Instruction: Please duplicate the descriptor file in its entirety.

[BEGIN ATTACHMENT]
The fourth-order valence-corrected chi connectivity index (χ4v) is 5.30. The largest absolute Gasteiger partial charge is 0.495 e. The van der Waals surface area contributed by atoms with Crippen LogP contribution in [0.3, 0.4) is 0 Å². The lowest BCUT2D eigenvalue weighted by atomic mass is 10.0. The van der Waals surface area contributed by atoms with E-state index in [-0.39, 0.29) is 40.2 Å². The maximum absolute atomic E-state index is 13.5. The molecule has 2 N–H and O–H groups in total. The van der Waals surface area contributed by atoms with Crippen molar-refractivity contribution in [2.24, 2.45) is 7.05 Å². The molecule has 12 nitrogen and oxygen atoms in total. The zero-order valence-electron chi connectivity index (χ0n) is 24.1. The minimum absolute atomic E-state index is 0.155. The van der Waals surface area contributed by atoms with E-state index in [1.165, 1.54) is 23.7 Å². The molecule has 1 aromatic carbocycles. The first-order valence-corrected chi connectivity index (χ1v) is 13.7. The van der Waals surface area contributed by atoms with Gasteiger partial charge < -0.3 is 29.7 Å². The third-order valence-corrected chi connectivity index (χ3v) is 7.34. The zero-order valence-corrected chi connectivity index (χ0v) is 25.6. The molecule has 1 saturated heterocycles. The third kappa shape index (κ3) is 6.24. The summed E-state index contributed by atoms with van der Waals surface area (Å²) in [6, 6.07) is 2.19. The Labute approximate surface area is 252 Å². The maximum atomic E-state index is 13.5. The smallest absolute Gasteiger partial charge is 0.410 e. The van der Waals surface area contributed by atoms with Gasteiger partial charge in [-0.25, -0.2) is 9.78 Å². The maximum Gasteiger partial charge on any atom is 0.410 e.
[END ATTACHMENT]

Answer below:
The fourth-order valence-corrected chi connectivity index (χ4v) is 5.30. The largest absolute Gasteiger partial charge is 0.495 e. The van der Waals surface area contributed by atoms with Crippen LogP contribution in [0.3, 0.4) is 0 Å². The lowest BCUT2D eigenvalue weighted by atomic mass is 10.0. The van der Waals surface area contributed by atoms with E-state index in [-0.39, 0.29) is 40.2 Å². The maximum absolute atomic E-state index is 13.5. The molecule has 2 N–H and O–H groups in total. The van der Waals surface area contributed by atoms with Crippen molar-refractivity contribution in [2.24, 2.45) is 7.05 Å². The molecule has 12 nitrogen and oxygen atoms in total. The zero-order valence-electron chi connectivity index (χ0n) is 24.1. The minimum absolute atomic E-state index is 0.155. The van der Waals surface area contributed by atoms with E-state index in [1.165, 1.54) is 23.7 Å². The molecule has 1 aromatic carbocycles. The first-order valence-corrected chi connectivity index (χ1v) is 13.7. The van der Waals surface area contributed by atoms with Gasteiger partial charge < -0.3 is 29.7 Å². The third-order valence-corrected chi connectivity index (χ3v) is 7.34. The zero-order valence-corrected chi connectivity index (χ0v) is 25.6. The molecule has 1 saturated heterocycles. The third kappa shape index (κ3) is 6.24. The summed E-state index contributed by atoms with van der Waals surface area (Å²) in [6, 6.07) is 2.19. The Labute approximate surface area is 252 Å². The maximum atomic E-state index is 13.5. The smallest absolute Gasteiger partial charge is 0.410 e. The van der Waals surface area contributed by atoms with Gasteiger partial charge in [-0.25, -0.2) is 9.78 Å². The maximum Gasteiger partial charge on any atom is 0.410 e.